It is not easy to capture the essence of a football club in 20 seconds, but few have come closer than Atlético de Madrid, known to its fans simply as Atleti.

Some years ago, when the club was going though another of its habitual dry spells, it produced a short television spot. It shows a father and son driving back home in depressed silence, presumably after their team has lost yet another match. After a while, the boy asks: “Papa, why are we with Atleti?” The father looks straight ahead, without replying, his face a picture of sadness mingled with guilt. He knows, and the viewer knows, that by passing on his love for Atleti he has condemned his son to a life of frustration and disappointment.

The spot encapsulates perfectly the strange masochism that lies at the heart of Madrid’s other football club. Supporters of Real Madrid, the most successful football team in history, revel in their victories and triumphs. Supporters of Atleti, in contrast, thrive on tragedy and defeat. As one supporter told me over a coffee last week, “suffering is at the root of what it means to be a fan of Atleti”.

This season is different. With just one more match left to play in La Liga, Atlético is at the cusp of an improbable triumph, a prospect that has sent its fans into a state of feverish excitement. If Atleti wins or draws in Barcelona on Saturday, the club will win the Spanish league for the first time in 18 years, shattering the near-insuperable dominance of the country’s two football giants, Real Madrid and FC Barcelona.

A week later, Atlético travel to Lisbon for the highlight of Europe’s club football calendar, the final of the Champions League, where they meet their despised city rivals. Atleti is tantalisingly close to winning an unprecedented double, making it the most successful season since the club was founded 111 years ago.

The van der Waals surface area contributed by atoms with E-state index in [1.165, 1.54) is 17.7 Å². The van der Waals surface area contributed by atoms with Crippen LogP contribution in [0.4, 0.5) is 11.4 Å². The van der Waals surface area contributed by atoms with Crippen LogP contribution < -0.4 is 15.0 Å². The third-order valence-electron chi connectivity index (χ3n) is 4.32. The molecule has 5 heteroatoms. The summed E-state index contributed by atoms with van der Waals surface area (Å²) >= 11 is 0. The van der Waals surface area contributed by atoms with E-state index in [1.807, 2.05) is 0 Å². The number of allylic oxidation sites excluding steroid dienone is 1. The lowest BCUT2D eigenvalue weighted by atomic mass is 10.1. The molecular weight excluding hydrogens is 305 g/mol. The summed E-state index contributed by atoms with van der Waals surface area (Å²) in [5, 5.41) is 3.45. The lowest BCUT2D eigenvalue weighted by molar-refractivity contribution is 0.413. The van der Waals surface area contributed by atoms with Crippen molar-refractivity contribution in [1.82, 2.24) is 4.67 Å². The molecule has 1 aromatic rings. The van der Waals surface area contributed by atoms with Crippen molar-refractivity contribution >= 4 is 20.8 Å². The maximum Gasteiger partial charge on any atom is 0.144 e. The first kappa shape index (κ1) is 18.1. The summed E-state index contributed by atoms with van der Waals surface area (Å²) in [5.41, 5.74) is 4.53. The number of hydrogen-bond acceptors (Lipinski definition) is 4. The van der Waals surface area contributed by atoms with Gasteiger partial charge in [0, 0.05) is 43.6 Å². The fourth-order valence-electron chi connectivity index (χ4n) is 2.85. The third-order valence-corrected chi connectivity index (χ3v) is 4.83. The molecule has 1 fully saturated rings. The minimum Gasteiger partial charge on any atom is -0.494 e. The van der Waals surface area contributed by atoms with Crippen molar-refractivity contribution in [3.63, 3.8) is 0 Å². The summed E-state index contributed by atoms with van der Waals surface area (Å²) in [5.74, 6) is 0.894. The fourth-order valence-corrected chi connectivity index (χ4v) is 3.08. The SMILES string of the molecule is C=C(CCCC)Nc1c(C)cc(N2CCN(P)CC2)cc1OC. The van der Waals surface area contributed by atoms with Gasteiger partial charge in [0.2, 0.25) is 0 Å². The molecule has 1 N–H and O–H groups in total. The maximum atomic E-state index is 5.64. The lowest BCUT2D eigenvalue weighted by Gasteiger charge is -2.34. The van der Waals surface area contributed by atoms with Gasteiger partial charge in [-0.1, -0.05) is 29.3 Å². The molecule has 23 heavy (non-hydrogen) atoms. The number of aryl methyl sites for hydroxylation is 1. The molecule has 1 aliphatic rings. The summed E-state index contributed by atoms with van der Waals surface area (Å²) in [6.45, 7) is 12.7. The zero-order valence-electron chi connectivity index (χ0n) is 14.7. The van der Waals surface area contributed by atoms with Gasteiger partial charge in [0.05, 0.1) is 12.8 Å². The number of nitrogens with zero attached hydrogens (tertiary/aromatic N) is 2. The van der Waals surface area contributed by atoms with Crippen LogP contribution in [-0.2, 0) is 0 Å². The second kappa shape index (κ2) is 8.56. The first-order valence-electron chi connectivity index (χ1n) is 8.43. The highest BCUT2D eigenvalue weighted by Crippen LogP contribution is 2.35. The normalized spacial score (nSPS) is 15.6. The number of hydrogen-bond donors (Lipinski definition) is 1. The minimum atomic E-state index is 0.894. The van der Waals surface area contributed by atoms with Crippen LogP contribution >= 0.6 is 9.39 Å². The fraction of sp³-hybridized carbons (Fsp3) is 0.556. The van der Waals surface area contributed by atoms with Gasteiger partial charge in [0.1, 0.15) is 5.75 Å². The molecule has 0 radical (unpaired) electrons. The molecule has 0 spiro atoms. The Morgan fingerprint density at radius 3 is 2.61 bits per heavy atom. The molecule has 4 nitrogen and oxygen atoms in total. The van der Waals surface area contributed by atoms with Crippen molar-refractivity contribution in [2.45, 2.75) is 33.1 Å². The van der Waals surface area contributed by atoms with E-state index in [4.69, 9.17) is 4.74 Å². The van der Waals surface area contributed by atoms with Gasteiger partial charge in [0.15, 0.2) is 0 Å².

In modern football, such feats of Goliath-slaying have become disappointingly rare. Globalisation has created a winner-takes-all dynamic in which teams with the most money buy the best players, who produce success on the field, which produces more money, and so on. In Spain, the gulf between the rich and the not so rich is especially pronounced, and has been further deepened by the recent debt crisis and recession: Atlético’s revenues are just a quarter of Real Madrid’s and Barcelona’s. Forced to cut expenses and reduce debt, the club sold its best player (to Monaco, of all places) at the end of last season.

Banx cartoon

But it is not just money that sets apart Real and Atleti. One plays in pristine white, enjoys royal patronage and holds its matches at the Bernabéu, an imposing stadium in an upscale part of the Spanish capital surrounded by corporate headquarters and leafy residential neighbourhoods.

Atleti’s matches, in contrast, are played to raucous crowds at the Calderón, an ageing concrete bowl with few amenities, in working-class south Madrid. Fittingly, the street that surrounds the stadium is called the Paseo de los Melancólicos. Even that name, however, is not poignant enough for some fans, who refer to the lane as the “Paseo de los Elefantes”, apparently because it is often filled with supporters shaking their heads like sad pachyderms.

Fans agree that the recent absence of such sorrowful processions has everything to do with Diego Simeone, the team’s coach, known to supporters (and everyone else) simply as “El Cholo”. The name is slang for a native South American, and reflects a broader love for nicknames and eccentricity that runs through the entire club. It is a tendency that reaches something of an apotheosis in Germán Burgos, Mr Simeone’s assistant coach. Fabled for his unkempt appearance as a player, his spell fronting a rock band and his wild-eyed outbursts on the touchline today, he is known as “El Mono Burgos”, the Monkey Burgos.

Plain-speaking and slightly oddball (he is a big believer in the predictive qualities of star signs), Mr Simeone has built a team of journeymen and big club rejects into a highly disciplined unit. They have let in fewer goals than any other club in Spain, and attack on the counter with devastating efficiency. All that separates them from history is two matches. Will it happen?

In recent days, El Cholo has radiated calmness. The team, he says, will approach the end of the season with “humility”. Perhaps he knows that, whatever else happens, his achievement is already monumental: that dreaded filial question – “Por qué somos del Atleti?” – has never been easier to answer.

tobias.buck@ft.com

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